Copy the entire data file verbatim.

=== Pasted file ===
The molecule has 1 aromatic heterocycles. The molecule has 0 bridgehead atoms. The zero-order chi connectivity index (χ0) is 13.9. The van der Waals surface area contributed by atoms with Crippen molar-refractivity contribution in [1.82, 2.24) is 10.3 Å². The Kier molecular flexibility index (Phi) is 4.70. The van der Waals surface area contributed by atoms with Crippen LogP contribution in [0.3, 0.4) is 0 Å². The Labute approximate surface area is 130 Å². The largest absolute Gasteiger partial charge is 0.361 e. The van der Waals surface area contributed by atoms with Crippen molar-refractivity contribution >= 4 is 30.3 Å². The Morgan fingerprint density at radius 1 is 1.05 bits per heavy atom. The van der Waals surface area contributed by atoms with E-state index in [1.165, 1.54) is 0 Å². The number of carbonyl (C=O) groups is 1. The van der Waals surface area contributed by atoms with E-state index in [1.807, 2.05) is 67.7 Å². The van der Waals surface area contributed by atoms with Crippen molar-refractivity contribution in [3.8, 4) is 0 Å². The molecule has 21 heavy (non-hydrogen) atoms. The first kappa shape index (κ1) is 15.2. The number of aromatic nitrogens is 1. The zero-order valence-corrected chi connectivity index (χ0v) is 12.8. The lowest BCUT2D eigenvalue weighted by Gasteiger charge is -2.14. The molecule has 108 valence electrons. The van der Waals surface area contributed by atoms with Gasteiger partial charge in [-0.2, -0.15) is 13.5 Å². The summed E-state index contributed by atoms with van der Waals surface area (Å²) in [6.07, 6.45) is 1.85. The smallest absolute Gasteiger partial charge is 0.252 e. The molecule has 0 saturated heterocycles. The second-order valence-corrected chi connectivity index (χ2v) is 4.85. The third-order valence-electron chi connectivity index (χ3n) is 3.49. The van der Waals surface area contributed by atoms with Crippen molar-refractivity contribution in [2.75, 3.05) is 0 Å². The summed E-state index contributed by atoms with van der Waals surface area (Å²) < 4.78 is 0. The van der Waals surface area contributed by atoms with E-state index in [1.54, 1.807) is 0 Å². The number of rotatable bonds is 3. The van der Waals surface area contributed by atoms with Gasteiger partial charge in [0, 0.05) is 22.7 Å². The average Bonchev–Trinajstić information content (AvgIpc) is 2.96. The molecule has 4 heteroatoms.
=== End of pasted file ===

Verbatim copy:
The molecule has 1 aromatic heterocycles. The molecule has 0 bridgehead atoms. The zero-order chi connectivity index (χ0) is 13.9. The van der Waals surface area contributed by atoms with Crippen molar-refractivity contribution in [1.82, 2.24) is 10.3 Å². The Kier molecular flexibility index (Phi) is 4.70. The van der Waals surface area contributed by atoms with Crippen LogP contribution in [0.3, 0.4) is 0 Å². The Labute approximate surface area is 130 Å². The largest absolute Gasteiger partial charge is 0.361 e. The van der Waals surface area contributed by atoms with Crippen molar-refractivity contribution >= 4 is 30.3 Å². The Morgan fingerprint density at radius 1 is 1.05 bits per heavy atom. The van der Waals surface area contributed by atoms with E-state index in [1.165, 1.54) is 0 Å². The number of carbonyl (C=O) groups is 1. The van der Waals surface area contributed by atoms with E-state index in [1.807, 2.05) is 67.7 Å². The van der Waals surface area contributed by atoms with Crippen molar-refractivity contribution in [3.8, 4) is 0 Å². The molecule has 21 heavy (non-hydrogen) atoms. The first kappa shape index (κ1) is 15.2. The number of aromatic nitrogens is 1. The zero-order valence-corrected chi connectivity index (χ0v) is 12.8. The lowest BCUT2D eigenvalue weighted by Gasteiger charge is -2.14. The molecule has 108 valence electrons. The van der Waals surface area contributed by atoms with Gasteiger partial charge in [-0.2, -0.15) is 13.5 Å². The summed E-state index contributed by atoms with van der Waals surface area (Å²) in [6.07, 6.45) is 1.85. The smallest absolute Gasteiger partial charge is 0.252 e. The molecule has 0 saturated heterocycles. The second-order valence-corrected chi connectivity index (χ2v) is 4.85. The third-order valence-electron chi connectivity index (χ3n) is 3.49. The van der Waals surface area contributed by atoms with Crippen molar-refractivity contribution in [2.75, 3.05) is 0 Å². The summed E-state index contributed by atoms with van der Waals surface area (Å²) < 4.78 is 0. The van der Waals surface area contributed by atoms with E-state index in [1.54, 1.807) is 0 Å². The number of rotatable bonds is 3. The van der Waals surface area contributed by atoms with Gasteiger partial charge in [0, 0.05) is 22.7 Å². The average Bonchev–Trinajstić information content (AvgIpc) is 2.96. The molecule has 4 heteroatoms.